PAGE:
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DNA sequencing of the 190-bp PCR product covering the QRDR of gyrA demonstrated presence of mutations at codons 83 in all the quinolone and fluoroquinolone resistant strains compared to the sensitive strain AV195 [Table 4]. Mutation at codon 83 was a C→T transversion in the codon TCG that resulted substitution of leucine for serine. Except for one strain (E17), the second mutation was noted in all the strains at position 87 (G→A transversion of codon GAC), which resulted in an asparagine substitution for an aspartate. A 265-bp PCR amplicon of parC was also analyzed in this study. Majority of the quinolone resistant strains had a mutation at codon 80 (G→T translation of codon A G C), resulting substitution of isoleucine for serine. A second mutation at position 84 (E→G) in the parC was detected in E13 and AV185, in which glutamic acid was replaced by glycine. In six ETEC strains, mutation was detected at position 108 (A→V)), where alanine was substituted by valine. In three strains (E2, E14, and AV185) the mutation at position 108 was absent. Strain AV185 had a third mutation at position 90 (A→V), where alanine was replaced by valine. Interestingly, the strain AV195 that is susceptible for nalidixic acid (MIC 4μg/ml) exhibited low-levels of resistance to fluoroquinolones. Since none of the fluoroquinolone resistance mechanisms were identified in this strain, we assume that it may harbour a novel PMQR and/or other hitherto unknown functional gene(s).
Table 4: Amino acid substitutions in the QRDRs and fluroquinolone efflux of ETEC strains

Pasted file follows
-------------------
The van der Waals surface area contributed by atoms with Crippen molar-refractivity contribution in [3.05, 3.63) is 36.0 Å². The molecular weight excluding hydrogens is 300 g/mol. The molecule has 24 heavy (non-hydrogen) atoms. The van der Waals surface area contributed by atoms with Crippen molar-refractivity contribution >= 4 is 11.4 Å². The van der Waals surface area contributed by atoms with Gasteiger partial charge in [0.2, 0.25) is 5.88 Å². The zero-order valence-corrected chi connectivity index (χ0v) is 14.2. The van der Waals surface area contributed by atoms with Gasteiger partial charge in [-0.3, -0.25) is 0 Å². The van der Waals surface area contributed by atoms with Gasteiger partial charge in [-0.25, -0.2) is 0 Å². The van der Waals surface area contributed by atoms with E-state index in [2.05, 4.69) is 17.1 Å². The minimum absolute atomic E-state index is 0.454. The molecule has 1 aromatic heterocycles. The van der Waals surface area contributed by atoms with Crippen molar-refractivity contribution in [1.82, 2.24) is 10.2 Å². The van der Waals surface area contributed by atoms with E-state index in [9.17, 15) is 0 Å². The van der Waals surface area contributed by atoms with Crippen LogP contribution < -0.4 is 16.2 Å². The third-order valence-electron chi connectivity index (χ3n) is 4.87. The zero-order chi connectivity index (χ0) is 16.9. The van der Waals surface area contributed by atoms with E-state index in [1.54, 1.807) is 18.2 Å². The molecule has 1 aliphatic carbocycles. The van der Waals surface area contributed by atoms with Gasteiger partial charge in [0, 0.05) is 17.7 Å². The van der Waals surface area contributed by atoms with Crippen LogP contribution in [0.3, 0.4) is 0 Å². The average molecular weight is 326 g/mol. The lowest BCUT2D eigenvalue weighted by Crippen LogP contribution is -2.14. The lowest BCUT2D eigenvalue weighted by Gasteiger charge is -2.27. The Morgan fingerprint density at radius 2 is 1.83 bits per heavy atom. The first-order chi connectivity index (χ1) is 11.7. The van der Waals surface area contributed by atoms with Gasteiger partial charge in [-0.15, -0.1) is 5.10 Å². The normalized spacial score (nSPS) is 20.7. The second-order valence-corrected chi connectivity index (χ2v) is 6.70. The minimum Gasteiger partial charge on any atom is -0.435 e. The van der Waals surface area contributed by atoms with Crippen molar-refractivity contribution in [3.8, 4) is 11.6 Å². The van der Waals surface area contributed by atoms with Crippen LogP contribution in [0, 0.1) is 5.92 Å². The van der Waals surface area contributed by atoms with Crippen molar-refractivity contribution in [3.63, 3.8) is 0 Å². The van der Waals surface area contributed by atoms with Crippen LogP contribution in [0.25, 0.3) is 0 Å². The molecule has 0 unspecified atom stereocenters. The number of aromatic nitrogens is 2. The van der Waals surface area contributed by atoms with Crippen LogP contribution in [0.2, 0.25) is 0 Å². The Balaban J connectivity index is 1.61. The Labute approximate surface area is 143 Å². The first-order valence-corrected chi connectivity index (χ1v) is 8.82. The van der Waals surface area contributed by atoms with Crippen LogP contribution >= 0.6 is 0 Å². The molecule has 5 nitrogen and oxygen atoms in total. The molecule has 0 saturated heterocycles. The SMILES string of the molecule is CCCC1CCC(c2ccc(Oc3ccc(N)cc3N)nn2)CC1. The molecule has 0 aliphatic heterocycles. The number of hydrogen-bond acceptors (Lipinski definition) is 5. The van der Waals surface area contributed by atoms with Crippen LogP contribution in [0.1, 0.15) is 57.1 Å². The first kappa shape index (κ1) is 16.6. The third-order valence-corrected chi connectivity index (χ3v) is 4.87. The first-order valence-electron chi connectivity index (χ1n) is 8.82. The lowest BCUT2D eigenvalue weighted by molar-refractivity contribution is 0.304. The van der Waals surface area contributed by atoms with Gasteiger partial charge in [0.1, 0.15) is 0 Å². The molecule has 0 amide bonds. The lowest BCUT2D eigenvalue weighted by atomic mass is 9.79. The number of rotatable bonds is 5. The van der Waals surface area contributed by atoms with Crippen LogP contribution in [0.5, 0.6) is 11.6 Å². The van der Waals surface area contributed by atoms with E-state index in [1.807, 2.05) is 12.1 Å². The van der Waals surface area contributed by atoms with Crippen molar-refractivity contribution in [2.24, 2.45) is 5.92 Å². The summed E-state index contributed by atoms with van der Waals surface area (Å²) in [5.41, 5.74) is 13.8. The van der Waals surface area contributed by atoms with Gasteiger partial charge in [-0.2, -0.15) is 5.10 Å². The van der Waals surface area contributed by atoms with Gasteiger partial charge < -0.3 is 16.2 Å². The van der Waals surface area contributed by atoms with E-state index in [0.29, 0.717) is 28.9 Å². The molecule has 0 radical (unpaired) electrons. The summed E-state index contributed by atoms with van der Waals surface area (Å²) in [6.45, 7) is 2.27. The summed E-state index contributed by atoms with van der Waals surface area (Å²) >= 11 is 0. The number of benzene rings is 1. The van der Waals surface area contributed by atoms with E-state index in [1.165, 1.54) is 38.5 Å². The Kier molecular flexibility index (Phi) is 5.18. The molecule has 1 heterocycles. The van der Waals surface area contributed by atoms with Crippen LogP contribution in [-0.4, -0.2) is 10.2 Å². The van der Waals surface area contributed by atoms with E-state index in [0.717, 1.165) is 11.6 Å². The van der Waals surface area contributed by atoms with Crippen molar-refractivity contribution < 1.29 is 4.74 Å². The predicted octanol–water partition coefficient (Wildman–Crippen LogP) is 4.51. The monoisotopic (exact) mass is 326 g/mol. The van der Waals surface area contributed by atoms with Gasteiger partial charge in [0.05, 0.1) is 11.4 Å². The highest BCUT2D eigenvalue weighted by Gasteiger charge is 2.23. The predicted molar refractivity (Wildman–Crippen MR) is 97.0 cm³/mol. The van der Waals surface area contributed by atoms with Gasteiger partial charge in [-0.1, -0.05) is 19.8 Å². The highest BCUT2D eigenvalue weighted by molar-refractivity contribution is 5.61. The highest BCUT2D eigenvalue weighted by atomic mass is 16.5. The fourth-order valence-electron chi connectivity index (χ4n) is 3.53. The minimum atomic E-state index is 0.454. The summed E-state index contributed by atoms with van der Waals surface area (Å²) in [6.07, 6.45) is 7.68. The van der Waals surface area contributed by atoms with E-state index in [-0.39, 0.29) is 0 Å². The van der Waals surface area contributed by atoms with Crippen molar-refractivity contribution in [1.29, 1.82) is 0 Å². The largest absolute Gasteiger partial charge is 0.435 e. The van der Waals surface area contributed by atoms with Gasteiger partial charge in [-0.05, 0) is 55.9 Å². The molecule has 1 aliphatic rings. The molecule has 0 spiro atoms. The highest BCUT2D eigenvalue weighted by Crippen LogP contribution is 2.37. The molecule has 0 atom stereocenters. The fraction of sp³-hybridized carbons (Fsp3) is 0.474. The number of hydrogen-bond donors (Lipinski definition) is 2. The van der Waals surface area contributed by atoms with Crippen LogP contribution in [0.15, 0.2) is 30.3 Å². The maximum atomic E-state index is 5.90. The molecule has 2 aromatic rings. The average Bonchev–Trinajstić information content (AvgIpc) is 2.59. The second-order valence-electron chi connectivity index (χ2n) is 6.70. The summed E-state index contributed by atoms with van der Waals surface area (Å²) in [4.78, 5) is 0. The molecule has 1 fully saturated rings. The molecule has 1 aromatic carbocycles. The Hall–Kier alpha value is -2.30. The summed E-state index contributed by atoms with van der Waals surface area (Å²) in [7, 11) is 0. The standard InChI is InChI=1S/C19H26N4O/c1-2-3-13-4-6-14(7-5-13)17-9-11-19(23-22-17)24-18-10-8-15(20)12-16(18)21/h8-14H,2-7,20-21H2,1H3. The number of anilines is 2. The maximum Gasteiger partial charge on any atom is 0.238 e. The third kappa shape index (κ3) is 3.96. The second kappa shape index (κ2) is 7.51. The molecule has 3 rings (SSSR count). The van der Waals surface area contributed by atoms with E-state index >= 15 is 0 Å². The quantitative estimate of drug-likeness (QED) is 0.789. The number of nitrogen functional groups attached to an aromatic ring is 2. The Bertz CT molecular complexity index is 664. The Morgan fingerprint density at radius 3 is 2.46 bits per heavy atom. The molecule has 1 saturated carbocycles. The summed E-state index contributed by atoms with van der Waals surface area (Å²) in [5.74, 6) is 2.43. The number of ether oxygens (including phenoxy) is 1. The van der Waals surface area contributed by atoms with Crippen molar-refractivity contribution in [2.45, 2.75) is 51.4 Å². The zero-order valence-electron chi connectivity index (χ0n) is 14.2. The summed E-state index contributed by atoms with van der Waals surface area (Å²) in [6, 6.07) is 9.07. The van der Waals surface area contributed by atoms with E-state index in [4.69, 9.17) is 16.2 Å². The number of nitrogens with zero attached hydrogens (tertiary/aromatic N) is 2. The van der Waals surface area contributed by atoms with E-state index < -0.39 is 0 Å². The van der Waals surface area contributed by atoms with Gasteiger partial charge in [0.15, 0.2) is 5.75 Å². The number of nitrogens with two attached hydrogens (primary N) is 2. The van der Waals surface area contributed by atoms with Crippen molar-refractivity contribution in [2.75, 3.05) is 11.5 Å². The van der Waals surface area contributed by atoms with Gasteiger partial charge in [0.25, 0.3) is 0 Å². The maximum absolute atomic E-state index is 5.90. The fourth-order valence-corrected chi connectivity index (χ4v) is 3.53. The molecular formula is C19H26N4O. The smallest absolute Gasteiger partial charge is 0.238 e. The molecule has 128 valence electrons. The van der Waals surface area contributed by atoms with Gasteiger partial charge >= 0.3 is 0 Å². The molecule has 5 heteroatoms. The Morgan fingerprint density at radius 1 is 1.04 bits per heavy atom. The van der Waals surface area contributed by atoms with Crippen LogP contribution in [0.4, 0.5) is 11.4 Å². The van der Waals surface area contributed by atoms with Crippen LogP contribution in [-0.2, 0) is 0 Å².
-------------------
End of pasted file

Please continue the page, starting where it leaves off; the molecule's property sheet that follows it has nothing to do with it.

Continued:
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None of the ETEC strains were positive in the Qnr-PCR assay, indicating the absence of all the tested qnr alleles. In addition to the mutations in QRDR, efflux pumps play an important role in intrinsic resistance of E. coli to fluoroquinolones. The fluoroquinolone accumulation kinetics before and after the addition of CCCP was almost similar in most of the resistant strains [Table 4] indicating the involvement of other resistance mechanism(s). Most of the ETEC strains (64.7%) harboured the newly described aac(6')-Ib-cr gene, which encodes the fluoroquinolone-modifying enzyme aminoglycoside acetyltransferase [Table 2]. In majority of ETEC strains the acc(6')-Ib-cr gene was located in large plasmids of varying sizes and seven ETEC strains had this gene in the chromosome [Table 2]. All the six ETEC strains, which were resistant to Ct and Tz harboured bla CTX-M-3 [Table 3].

In the colony hybridization assay, class 1 and class 2 integrons were detected in 35.3 and 17.6 per cent of the ETEC strains, respectively. Four strains (23.5%) had both the classes of integrons [Table 2]. ETEC strains carrying the integrons were further screened for the presence of contiguous resistance gene cassettes, using specific primers inF/inB and intl2/Hep51, respectively. Of the 10- intI1 probe positive strains, six carried two cassettes and the resistance genes detected in these strains were dfrA17 and aadA5, which confer resistance to trimethoprim and spectinomycin/streptomycin using dihydrofolatereductase and adenylytransferase, respectively.

In addition to these resistance gene cassettes, two strains (E9 and E17) gave an additional amplicon with a size of 1009 bp, which was identified as aadA1, conferring resistance for aminoglycosides. E3 and E6 strains carried 1009 and about 800 bp with complete and incomplete aadA1 gene cassette, respectively. In one intI1 probe positive strain (E15), the CS specific primers did not gave amplicon. In seven ETEC strains, intl2 was detected, of which four were also positive for intI1. All the intI2 positive strains carried three cassettes (2449 bp) as those found in Tn7, namely dfrA1, sat1, and aadA1 [Table 2]. The sat gene encodes for streptothricin acetyltransferase.